September 02 2011

Meadows Replacing American Lawns

A growing trend in the United States, advocated by landscape architects, is the transition of many well-manicured lawns, to ecologically functioning meadows. The transition is spurred by a growing advocacy for stormwater management, declining efforts to maintain gasoline consuming lawns, and pure aesthetic variation. But whatever the reason, the growing trend of replacing lawns with meadows lends a helping hand to communities of every scale.

Growing endorsement from state and federal agencies, such as Maryland’s Department of Natural Resources, strategic plantings of “native” meadows are commandeering roadsides, hill banks, and parklands.

“Native” Meadows serve to:
Allow stormwater infiltration, reducing the burden on stormwater systems;

-       Increase habitat for wildlife;

-       Increase bio-diversity of plant life;

-       Reduce amount of fossil fuels used to maintain traditional lawns;

-       Improve aesthetics of overall yard.

From the point of view of a private resident, many meadows form by a simple lack of mowing. Numerous homeowners of larger plots of land seek alternatives to the constant cycle of mowing and growing that many American lawns fall victim too. Seeking the aid of designers, homeowners grasp for a tradeoff of functional lawn space, without the excessive yard.

Landscape Architecture is at the forefront of planning and designing meadows, especially for large estates on Maryland’s Eastern Shore. One such project includes the Wye Hall estate, with estate planning headed by Graham Landscape Architecture. Careful planning allowed for views, events, and functionality to be preserved, while reducing the need for copious amounts of mowed lawn, by implementing a varying series of meadows throughout the estate. Meadow size and variety reflect the architecture of the estate house, ecological restorative possibilities, and program oriented events.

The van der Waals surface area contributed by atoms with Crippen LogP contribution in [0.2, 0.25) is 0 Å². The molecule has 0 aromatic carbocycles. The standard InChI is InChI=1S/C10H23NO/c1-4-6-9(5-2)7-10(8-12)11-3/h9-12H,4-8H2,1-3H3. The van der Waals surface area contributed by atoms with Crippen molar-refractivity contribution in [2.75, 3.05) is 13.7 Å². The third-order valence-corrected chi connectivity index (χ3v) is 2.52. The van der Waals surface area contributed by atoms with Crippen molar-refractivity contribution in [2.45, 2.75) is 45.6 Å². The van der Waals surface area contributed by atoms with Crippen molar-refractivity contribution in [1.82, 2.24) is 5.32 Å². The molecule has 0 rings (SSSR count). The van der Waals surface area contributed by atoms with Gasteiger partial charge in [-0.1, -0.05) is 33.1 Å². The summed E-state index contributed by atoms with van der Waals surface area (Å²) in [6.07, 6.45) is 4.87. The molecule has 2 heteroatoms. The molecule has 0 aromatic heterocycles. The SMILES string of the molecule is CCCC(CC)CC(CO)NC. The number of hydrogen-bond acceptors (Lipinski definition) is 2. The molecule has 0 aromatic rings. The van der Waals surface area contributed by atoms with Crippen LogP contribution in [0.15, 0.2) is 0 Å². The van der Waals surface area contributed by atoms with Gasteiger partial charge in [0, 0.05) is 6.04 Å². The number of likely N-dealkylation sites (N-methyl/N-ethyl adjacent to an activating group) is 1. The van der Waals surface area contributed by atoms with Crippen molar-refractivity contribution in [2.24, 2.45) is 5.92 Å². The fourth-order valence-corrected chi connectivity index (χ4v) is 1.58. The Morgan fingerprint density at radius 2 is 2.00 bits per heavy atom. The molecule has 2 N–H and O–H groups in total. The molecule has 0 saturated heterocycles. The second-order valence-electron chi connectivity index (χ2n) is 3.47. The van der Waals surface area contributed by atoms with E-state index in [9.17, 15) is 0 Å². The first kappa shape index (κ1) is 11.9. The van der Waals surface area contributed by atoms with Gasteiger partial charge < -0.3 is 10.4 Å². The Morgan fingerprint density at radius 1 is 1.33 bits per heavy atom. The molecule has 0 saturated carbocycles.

Have you seen a rise in meadows replacing lawns near you?

Paul Drummond

Paul Drummond is a recent graduate of the University of Maryland, College Park, with a Bachelor’s Degree in Landscape Architecture. Paul received the A.S.L.A Student Honor Award and has worked as a teaching assistant at the University of Maryland, along with shoreline restoration companies along the Chesapeake Bay. A native of Maryland and having lived on both sides of the state, Paul draws inspiration and ecological awareness from the entire state, ranging from the Appalachian Mountains of Western Maryland, to the estuaries, marshes, and agrarian landscape of the Eastern Shore.

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This entry was posted on Friday, September 2nd, 2011 at 7:25 pm and is filed under Environmental Design, Landscape Architecture, Urban Planning and Design. You can follow any responses to this entry through the RSS 2.0 feed. Both comments and pings are currently closed.


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